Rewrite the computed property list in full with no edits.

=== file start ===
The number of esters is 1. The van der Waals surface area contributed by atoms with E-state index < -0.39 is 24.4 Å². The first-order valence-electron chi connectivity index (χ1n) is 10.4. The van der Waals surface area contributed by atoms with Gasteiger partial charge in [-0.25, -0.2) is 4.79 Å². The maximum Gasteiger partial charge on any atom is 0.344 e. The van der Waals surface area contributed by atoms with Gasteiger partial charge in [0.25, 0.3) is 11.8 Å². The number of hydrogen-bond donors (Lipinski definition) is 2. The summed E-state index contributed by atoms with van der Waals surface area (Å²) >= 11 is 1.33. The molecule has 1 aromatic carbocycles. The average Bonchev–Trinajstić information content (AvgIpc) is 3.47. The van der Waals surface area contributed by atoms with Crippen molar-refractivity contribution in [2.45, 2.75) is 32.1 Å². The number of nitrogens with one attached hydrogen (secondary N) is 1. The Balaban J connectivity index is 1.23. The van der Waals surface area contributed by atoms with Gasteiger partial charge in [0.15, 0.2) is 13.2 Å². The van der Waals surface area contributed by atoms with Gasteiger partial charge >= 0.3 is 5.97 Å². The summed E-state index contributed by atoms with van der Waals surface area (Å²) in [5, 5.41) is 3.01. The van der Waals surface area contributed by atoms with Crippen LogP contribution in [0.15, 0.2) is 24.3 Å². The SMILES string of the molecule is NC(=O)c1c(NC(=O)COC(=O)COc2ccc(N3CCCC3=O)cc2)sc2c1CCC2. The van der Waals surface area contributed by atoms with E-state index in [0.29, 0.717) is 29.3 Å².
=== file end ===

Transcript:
The number of esters is 1. The van der Waals surface area contributed by atoms with E-state index < -0.39 is 24.4 Å². The first-order valence-electron chi connectivity index (χ1n) is 10.4. The van der Waals surface area contributed by atoms with Gasteiger partial charge in [-0.25, -0.2) is 4.79 Å². The maximum Gasteiger partial charge on any atom is 0.344 e. The van der Waals surface area contributed by atoms with Gasteiger partial charge in [0.25, 0.3) is 11.8 Å². The number of hydrogen-bond donors (Lipinski definition) is 2. The summed E-state index contributed by atoms with van der Waals surface area (Å²) >= 11 is 1.33. The molecule has 1 aromatic carbocycles. The average Bonchev–Trinajstić information content (AvgIpc) is 3.47. The van der Waals surface area contributed by atoms with Crippen molar-refractivity contribution in [2.45, 2.75) is 32.1 Å². The number of nitrogens with one attached hydrogen (secondary N) is 1. The Balaban J connectivity index is 1.23. The van der Waals surface area contributed by atoms with Gasteiger partial charge in [0.15, 0.2) is 13.2 Å². The van der Waals surface area contributed by atoms with Gasteiger partial charge >= 0.3 is 5.97 Å². The summed E-state index contributed by atoms with van der Waals surface area (Å²) in [5, 5.41) is 3.01. The van der Waals surface area contributed by atoms with Crippen LogP contribution in [0.15, 0.2) is 24.3 Å². The SMILES string of the molecule is NC(=O)c1c(NC(=O)COC(=O)COc2ccc(N3CCCC3=O)cc2)sc2c1CCC2. The van der Waals surface area contributed by atoms with E-state index in [0.29, 0.717) is 29.3 Å².